University of Toronto President Meric Gertler and Faculty of Arts & Science Dean David Cameron hosted David and Moffat Dunlap and members of the Dunlap family at a gala dinner last month to cap off the 10th anniversary of the Dunlap Institute for Astronomy & Astrophysics.
The Dunlap Institute, established in 2008, joined the department of astronomy and astrophysics and the Canadian Institute for Theoretical Astrophysics (CITA) at U of T to form the leading centre for astronomical research in Canada.
In the decade that followed, Dunlap grew to increasingly deliver on its mandate to develop innovative astronomical technology, conduct groundbreaking research, train the next generation of astronomers, and share the excitement of astronomy with the public.
Also in attendance was CITA’s Peter Martin, who was instrumental in founding the institute. “The Dunlap Institute is strongly rooted in traditions associated with the Dunlap name,” Martin said. “The institute has touched many, nationally and internationally, through its innovative and ambitious research, training, and education programs. What a wonderful start over the first decade.”
The dinner also acknowledged the long and historic relationship between the Dunlap family and the university, which began in 1921 when David and Moffat’s grandfather, David A. Dunlap, met Clarence Chant, founder of U of T’s department of astronomy, at an astronomy lecture given by Chant.
In 1926, Dunlap’s widow, Jessie Donalda Dunlap donated funds in memory of her late husband that made possible the Dunlap Observatory in Richmond Hill. Then, in 2007, an endowed gift from David and Moffat led to the establishment the Dunlap Institute.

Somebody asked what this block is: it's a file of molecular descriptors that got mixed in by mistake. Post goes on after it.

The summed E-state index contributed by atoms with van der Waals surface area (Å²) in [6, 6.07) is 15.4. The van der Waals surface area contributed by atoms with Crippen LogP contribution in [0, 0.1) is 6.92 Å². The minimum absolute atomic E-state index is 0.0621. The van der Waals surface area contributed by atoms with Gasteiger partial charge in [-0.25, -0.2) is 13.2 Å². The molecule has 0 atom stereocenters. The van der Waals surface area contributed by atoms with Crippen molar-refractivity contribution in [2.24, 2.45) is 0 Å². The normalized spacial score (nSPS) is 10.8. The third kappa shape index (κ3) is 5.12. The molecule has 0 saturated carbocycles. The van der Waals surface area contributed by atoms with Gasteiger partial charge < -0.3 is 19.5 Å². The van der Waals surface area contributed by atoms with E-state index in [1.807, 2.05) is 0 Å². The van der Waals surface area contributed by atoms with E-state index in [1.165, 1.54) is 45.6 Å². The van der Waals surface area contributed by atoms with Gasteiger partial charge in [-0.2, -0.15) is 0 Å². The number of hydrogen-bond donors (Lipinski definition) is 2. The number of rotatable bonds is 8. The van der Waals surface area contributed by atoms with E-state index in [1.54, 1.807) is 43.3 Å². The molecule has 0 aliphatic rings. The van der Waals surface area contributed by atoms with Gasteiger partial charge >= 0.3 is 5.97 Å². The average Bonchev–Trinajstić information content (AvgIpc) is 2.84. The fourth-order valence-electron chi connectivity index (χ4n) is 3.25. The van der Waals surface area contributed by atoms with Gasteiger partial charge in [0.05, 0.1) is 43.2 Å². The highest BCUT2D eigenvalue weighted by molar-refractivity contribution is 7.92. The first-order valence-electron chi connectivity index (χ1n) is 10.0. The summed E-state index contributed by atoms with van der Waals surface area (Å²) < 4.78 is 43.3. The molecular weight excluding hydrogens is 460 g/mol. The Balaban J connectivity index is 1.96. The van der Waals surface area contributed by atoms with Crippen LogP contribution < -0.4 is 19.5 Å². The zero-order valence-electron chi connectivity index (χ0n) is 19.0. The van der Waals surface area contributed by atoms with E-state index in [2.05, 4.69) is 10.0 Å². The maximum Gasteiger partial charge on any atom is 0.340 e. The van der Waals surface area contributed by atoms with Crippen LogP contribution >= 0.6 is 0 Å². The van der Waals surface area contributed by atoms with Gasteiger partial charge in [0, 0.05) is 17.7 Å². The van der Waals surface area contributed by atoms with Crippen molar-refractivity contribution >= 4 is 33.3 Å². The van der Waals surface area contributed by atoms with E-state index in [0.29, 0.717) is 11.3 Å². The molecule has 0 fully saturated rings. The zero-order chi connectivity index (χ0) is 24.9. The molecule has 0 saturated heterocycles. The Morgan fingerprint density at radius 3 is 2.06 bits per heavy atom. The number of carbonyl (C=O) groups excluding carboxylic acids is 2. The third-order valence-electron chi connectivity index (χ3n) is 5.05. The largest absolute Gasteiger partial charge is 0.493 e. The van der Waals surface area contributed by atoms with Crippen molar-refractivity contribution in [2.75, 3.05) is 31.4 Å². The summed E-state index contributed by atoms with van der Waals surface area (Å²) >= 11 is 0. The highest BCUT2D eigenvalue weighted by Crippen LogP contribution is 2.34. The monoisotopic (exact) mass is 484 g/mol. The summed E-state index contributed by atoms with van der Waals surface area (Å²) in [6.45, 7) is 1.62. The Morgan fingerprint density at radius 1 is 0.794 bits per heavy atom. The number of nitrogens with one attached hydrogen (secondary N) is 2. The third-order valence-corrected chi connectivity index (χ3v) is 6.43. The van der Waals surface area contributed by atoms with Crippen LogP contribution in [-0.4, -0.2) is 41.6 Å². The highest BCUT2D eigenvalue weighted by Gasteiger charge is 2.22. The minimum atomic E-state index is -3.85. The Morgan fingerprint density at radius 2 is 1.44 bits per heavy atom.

In the words of the institute’s current director, Bryan Gaensler, “We’re not only celebrating a 10-year anniversary, but a 100-year conversation.”
Today, the research themes of the institute have grown to encompass optical, infrared and radio instrumentation; data analysis; dark energy; large-scale structure in the universe; the Cosmic Microwave Background; the interstellar medium; galaxy evolution; and cosmic magnetism.
Dunlap scientists play leading roles in Canadian and international collaborations destined to make groundbreaking discoveries for decades to come, including the Canadian Hydrogen Intensity Mapping Experiment (CHIME), the Dragonfly Telescope Array, the Square Kilometre Array, the Large Synoptic Survey Telescope, the South Pole Telescope, and many others.
Dunlap’s annual Astronomical Instrumentation Summer School for undergraduate and graduate students from around the world has been the institute’s flagship training initiative since 2012. And the Dunlap Institute has sparked a love of astronomy in tens of thousands through events like Astronomy on Tap T.O., and through opportunities to view the 2012 transit of the Venus, the 2015 Supermoon total lunar eclipse, and the 2017 solar eclipse.
“The first 10 years of the Dunlap Institute were about figuring out what we want to do and then finding the right people to do it,” Gaensler said. “We now have a clear plan for the future and a superb team on board, and we’re ready to put our foot to the floor. Brace yourselves for an upcoming torrent of new discoveries and talented young researchers.”